Sunday, Jan. 26, 2020
University of Colorado officials, in a recent letter to Boulder leaders, threw water on the long-held assumption that the university-owned land south of the city would host housing for students and faculty in addition to classrooms and athletic fields.
The issue, CU’s Frances Draper wrote, is the current flood mitigation design, which “will greatly impact the usability of the property.”
Referred to as Variant 1, elected officials and the public are still awaiting final details on a compromise to the original concept selected in 2018; council and staff have spent 18 months finagling the plan to seek a design that satisfies the multiple parties to the process.
CU has always preferred another design, Variant 2, that was rejected first in August 2018, again a year later and a final time a few weeks after that. Under Variant 2, a flow restrictor would have to be built in sensitive habitat, a non-starter for city council and, possibly, state and federal permitting agencies.
Variant 2 wasn’t referenced in the January 16 letter from Draper. Instead, she highlighted issues with Variant 1 — ones that would persist no matter what tweaks city staff comes up with.
Among those options is to shrink the size of the detention pond: Council initially selected and then reaffirmed support for detention that would protect for a 500-year flood; a 100-year design was also on the table. Once it became clear that size of detention was untenable for CU (inundating too much of the land the university hoped to build on) council directed staff to find a compromise that included a smaller detention area along with other options, such as land uses changes that would allow CU to build elsewhere on the 308-acre site.
“We have since realized that any level of Variant 1 — from 100 to 500 year — will result in an earthen dam which stretches from the east to west property lines close to Table Mesa, effectively severing the developable portion of the property from the community,” Draper wrote. As such, “the university will consider, but cannot guarantee, that housing for university faculty, staff and students will be built on the site.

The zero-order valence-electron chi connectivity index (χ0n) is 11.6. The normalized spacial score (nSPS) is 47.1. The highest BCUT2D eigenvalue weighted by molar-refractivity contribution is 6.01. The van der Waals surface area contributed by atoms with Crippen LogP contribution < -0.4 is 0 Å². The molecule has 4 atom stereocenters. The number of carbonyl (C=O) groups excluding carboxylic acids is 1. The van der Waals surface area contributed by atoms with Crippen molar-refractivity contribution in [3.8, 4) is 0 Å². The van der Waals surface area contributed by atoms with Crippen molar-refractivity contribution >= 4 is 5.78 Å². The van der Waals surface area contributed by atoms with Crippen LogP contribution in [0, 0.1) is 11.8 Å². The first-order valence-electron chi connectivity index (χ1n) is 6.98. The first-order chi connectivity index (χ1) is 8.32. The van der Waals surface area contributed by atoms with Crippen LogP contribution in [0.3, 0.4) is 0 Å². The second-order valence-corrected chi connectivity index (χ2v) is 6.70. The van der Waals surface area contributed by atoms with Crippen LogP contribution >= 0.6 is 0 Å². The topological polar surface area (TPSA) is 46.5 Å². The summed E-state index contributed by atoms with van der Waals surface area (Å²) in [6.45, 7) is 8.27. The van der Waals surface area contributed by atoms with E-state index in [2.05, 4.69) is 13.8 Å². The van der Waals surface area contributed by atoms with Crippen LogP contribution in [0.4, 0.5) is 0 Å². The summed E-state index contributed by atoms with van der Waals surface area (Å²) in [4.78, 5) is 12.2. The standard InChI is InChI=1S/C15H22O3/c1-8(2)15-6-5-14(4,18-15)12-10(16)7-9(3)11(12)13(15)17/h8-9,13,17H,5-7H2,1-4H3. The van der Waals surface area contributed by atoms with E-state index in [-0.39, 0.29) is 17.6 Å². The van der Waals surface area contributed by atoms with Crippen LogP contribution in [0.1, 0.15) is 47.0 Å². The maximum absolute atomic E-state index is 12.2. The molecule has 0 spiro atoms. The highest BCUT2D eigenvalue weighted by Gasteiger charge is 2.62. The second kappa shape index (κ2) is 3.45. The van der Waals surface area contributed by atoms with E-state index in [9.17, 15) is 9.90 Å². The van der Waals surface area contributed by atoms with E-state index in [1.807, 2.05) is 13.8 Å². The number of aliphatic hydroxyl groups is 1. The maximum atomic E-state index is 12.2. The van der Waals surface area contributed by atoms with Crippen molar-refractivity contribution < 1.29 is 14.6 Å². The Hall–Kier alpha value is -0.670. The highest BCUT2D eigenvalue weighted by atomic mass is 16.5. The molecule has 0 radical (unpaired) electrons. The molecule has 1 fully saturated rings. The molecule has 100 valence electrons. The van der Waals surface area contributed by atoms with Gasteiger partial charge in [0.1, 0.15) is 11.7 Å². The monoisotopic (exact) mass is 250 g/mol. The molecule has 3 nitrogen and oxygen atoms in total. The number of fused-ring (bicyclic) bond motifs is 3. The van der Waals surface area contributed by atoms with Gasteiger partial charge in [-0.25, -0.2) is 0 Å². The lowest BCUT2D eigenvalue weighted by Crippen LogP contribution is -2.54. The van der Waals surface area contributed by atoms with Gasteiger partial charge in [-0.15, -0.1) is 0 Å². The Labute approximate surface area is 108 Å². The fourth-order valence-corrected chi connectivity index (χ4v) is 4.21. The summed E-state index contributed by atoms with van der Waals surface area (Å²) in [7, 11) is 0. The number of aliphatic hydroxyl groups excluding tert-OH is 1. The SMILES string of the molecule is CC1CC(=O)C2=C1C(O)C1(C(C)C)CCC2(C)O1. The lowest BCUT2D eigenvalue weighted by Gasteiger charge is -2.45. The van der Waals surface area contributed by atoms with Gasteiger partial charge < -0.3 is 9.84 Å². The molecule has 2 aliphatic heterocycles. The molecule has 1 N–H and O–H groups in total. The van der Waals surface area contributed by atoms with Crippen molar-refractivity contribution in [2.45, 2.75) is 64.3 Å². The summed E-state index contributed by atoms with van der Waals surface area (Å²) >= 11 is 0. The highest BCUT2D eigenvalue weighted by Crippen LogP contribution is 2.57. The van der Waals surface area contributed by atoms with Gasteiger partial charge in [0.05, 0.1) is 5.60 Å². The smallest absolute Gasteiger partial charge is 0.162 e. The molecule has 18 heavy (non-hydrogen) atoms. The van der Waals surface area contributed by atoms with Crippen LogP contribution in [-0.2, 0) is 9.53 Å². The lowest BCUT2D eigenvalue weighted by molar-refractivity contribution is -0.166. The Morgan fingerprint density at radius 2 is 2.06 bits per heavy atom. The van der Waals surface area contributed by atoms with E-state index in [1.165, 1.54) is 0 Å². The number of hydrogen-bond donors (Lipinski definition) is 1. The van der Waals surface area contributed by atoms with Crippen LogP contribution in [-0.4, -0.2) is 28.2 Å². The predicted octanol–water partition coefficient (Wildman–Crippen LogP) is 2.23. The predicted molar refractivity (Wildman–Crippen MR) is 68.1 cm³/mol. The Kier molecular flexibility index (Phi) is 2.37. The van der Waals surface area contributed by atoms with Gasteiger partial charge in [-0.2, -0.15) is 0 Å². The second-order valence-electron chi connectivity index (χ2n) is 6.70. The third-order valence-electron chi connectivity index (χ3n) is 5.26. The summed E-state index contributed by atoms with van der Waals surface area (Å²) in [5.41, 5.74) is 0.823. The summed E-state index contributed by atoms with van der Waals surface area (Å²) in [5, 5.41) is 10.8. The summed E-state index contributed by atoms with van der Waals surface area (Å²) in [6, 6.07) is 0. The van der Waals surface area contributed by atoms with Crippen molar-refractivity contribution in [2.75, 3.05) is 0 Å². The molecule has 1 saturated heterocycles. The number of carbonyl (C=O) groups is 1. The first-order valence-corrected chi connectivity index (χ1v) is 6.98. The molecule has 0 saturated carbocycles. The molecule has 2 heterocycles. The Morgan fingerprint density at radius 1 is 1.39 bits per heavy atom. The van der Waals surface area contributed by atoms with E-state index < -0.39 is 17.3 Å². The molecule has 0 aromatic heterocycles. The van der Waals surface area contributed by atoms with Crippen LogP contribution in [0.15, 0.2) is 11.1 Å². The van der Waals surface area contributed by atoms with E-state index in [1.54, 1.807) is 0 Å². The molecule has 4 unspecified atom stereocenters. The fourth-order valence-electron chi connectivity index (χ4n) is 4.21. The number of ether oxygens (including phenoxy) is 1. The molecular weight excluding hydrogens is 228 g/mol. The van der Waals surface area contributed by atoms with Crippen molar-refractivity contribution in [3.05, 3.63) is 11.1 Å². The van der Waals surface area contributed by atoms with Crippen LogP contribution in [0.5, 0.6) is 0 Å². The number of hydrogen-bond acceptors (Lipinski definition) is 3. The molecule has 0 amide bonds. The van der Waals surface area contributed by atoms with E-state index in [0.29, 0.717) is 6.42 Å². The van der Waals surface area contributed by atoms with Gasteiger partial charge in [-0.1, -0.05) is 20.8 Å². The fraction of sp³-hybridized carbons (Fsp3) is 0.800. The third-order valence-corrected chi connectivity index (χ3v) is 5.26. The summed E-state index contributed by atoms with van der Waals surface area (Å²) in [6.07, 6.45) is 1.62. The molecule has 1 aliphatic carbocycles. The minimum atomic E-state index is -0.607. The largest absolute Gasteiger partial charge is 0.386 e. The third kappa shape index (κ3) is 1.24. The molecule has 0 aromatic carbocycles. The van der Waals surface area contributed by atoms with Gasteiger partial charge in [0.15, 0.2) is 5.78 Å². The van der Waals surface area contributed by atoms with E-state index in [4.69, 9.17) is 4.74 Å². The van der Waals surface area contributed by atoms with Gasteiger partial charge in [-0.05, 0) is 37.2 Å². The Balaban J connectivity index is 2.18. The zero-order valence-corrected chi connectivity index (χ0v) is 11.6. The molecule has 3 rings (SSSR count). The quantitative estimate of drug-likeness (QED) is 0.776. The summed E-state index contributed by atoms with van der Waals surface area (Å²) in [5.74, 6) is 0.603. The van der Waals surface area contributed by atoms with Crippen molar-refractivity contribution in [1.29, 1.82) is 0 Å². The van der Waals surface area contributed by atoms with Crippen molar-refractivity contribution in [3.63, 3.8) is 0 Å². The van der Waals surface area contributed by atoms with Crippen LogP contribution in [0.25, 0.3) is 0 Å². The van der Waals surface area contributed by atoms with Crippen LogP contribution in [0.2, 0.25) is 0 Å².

“The feasibility for housing will be evaluated in the future based upon the final flood project constructed, resulting access to the site and the degree to which the university reasonably determines this to be a suitable site for homes behind a dam.”
Housing has always been part of the plan for CU South, as the acreage is commonly called. Indeed, the university agreed to limit the number of potential dwellings to 1,100 to assuage neighborhood concerns.
CU is often criticized for not providing enough housing for students even as enrollment swells. This pushes students off-campus to compete for housing with workers, critics say, driving up prices. The university area consistently posts the highest average rents in Boulder, according to quarterly reports from the Apartment Association of Metro Denver.
But the university has also held fast to the claim that the property is being annexed into Boulder earlier than CU intended, at the city’s request, to provide valuable protection to thousands of residents downstream of South Boulder Creek who were heavily impacted by the 2013 floods. CU doesn’t even know what its needs for the site will be, Draper told Boulder Beat last year; that planning process is scheduled to begin in 2021.
It is unclear how this recent revelation will be met by the new council. Progress on CU South is among members’ top priorities for 2020. An update was presented to council at its first post-election meeting, Nov. 19.
An analysis of “conceptual alternatives” is currently scheduled for a Feb. 25 study session. Staff testified in November that board and commission feedback would follow in March and April, with a council vote in May.
— Shay Castle, email@example.com, @shayshinecastle
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